Mexico to hire PR firms to scrub drug war image
By Mica Rosenberg and Adriana Barrera
MEXICO CITY (Reuters) - Mexican President Felipe Calderon is launching a global public relations campaign to try to improve his country's image and neutralise coverage of the violent drug war scaring away tourists and foreign investors.
Calderon declared all-out war on drug cartels on taking office in late 2006, sending thousands of troops and federal police across Mexico to take on the heavily armed gangs running a multibillion dollar business.
The strategy has so far failed to curb violence and more than 23,000 people have died in drug violence over the past 3-1/2 years. Daily images of gruesome decapitations, charred and tortured bodies hung from bridges and brazen daytime shootouts are commonplace on the front pages of newspapers and evening news broadcasts.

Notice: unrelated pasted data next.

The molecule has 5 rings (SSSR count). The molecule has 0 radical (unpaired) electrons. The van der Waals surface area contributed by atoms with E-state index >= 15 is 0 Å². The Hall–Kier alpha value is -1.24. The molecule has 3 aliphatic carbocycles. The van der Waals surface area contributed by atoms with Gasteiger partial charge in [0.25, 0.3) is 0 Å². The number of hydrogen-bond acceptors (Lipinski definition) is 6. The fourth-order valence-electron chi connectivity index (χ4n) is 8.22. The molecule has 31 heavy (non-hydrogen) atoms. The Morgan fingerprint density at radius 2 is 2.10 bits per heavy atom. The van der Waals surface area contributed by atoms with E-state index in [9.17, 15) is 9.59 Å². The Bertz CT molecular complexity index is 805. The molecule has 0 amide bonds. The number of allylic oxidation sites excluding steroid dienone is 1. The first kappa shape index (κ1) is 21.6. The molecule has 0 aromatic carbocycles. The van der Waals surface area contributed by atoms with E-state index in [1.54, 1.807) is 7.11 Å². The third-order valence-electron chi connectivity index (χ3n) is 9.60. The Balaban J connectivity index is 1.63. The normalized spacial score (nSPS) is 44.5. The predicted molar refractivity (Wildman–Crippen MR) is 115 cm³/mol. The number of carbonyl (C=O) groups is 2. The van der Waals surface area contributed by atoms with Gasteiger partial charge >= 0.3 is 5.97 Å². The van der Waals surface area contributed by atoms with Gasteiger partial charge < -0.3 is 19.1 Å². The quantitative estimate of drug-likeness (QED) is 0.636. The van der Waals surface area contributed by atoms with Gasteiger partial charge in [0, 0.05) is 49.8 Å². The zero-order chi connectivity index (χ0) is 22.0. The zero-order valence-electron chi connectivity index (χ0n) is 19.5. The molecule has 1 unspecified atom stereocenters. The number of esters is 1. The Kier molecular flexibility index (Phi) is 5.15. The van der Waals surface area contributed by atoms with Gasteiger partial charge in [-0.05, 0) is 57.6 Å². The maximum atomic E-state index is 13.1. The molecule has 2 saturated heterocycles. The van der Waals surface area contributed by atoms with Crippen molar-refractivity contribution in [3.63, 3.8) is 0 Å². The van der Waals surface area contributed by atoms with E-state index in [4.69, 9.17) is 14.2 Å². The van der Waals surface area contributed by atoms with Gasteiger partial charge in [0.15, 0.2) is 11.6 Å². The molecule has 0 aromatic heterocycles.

Calderon, a strong-willed conservative, says he is turning to private advertising firms to launch an international image improvement campaign to show the world another, less violent side of Mexico, a country that depends on some 20 million tourists a year to boost its public finances.
"We are promoting a comprehensive advertising project in my government, primarily public relations, and we are hiring the best agencies in the world promote Mexico's image," Calderon said this week during a speech in the northern state of Baja California Sur.
"Yes, we will explain the problems we have, but also how we are facing them. Above all we want to show what our country has to offer, which is a lot," Calderon said.
The campaign, whose cost and other details were not disclosed, will be run out of Mexico's tourism ministry.
The timing of the charm offensive comes as Mexico is heading into local elections on July 4 in almost half of Mexican states and follows one of the worst spikes in violence as drug killings continue to escalate. Continued...